It appears as if the New York Rangers will buy out the final year of Chris Drury’s massive contract when the NHL buyout period begins on June 15.
Drury’s $7M cap hit on his $35M deal is a crippling contract for the Rangers. He is part of a group of questionable signings that is not limited to guys like Wade Redden from a big free agency summer of 2007. Sabres fans enjoy booing him because he bolted for a king’s ransom from the Blueshirts. Often they forget he had reached a deal, in principle, but paper work and a certain owner kept the contract from being signed.
The hot topic of Sabres water cooler talk will be if Darcy Regier should resign the former captain. Who wouldn’t want another 35-year-old captain who could be scratched for a younger, more offensive option in certain games? At least it wouldn’t be an unfamiliar path for the Sabres.
All kidding aside, bringing Drury in wouldn’t be the worst choice in the history of hockey. The only way I would sign him is if his contract is for $2M or less per season. Anything more and you’re wasting money that could be spent on a top six forward or stud defenseman. By Drury could still be a valuable asset to this team, that is why I would be interested in him.
Drury is going to go down as one of the greatest leaders in the history of the game. His presence in the room would certainly be similar to that of Mike Grier this past season. That type of leadership and attitude is hard to come by. Plus, Drury addresses the need at center, in a roundabout sense. He wouldn’t fill anymore than a third-line role. However, if he was to be the primary checking center, it would allow Paul Gaustad to center the fourth line. Immediately your depth at center is improved. Sure, he offers no solution to the lack of a top flight center, but you wouldn’t be signing him to fill that role anyway.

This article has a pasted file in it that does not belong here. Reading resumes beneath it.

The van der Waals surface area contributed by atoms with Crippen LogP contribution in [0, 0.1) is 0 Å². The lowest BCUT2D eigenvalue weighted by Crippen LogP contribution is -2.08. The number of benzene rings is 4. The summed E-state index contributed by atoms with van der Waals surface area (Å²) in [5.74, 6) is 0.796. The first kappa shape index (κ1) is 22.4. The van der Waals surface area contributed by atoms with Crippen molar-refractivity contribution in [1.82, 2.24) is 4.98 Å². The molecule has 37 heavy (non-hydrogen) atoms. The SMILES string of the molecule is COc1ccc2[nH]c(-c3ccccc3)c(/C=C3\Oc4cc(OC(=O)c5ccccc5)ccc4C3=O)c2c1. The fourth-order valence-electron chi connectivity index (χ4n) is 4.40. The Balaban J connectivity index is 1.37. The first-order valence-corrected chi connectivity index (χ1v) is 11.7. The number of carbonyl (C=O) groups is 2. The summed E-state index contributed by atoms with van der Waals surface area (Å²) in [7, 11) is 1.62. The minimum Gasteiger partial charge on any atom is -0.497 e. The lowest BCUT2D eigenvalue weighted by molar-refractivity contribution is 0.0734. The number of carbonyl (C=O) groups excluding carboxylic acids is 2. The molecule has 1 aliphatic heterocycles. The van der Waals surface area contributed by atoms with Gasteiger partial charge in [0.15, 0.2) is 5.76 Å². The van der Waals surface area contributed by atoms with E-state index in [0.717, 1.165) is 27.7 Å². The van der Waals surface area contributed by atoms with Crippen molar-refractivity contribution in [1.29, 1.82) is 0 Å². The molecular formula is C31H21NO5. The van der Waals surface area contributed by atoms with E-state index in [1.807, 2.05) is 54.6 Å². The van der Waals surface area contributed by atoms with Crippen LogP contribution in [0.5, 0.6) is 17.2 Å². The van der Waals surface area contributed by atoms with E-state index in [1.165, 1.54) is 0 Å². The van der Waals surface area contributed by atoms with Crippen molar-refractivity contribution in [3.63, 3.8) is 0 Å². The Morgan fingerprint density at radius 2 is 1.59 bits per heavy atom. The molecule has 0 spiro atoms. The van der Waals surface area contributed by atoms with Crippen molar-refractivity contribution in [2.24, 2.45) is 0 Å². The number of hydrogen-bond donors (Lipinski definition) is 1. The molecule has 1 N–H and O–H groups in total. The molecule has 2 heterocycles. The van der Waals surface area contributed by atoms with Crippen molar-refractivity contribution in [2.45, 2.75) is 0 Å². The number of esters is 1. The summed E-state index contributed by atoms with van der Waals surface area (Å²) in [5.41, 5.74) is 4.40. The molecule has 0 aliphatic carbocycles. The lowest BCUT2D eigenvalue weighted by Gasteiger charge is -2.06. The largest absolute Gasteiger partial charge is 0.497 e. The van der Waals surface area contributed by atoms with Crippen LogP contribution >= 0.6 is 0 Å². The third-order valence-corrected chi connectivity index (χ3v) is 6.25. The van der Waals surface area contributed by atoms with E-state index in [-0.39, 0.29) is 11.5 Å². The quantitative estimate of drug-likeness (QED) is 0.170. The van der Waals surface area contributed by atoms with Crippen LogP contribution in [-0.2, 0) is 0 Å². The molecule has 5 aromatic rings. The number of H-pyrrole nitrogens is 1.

The sticking point for Sabres fans should be the fact that Drury makes you better down the middle and in your zone. He would allow guys like Cody McCormick and Brad Boyes to stay on the wing, a place where they’re better suited to play. He also brings a level of responsibility and commitment to the room that is still being cultivated in the younger core players.
So long as the price is right, for me it needs to be under $2 million, I would bring him in and see what he has to offer. I don’t see that kind of money as handcuffing the bigger moves that are expected to be in the works.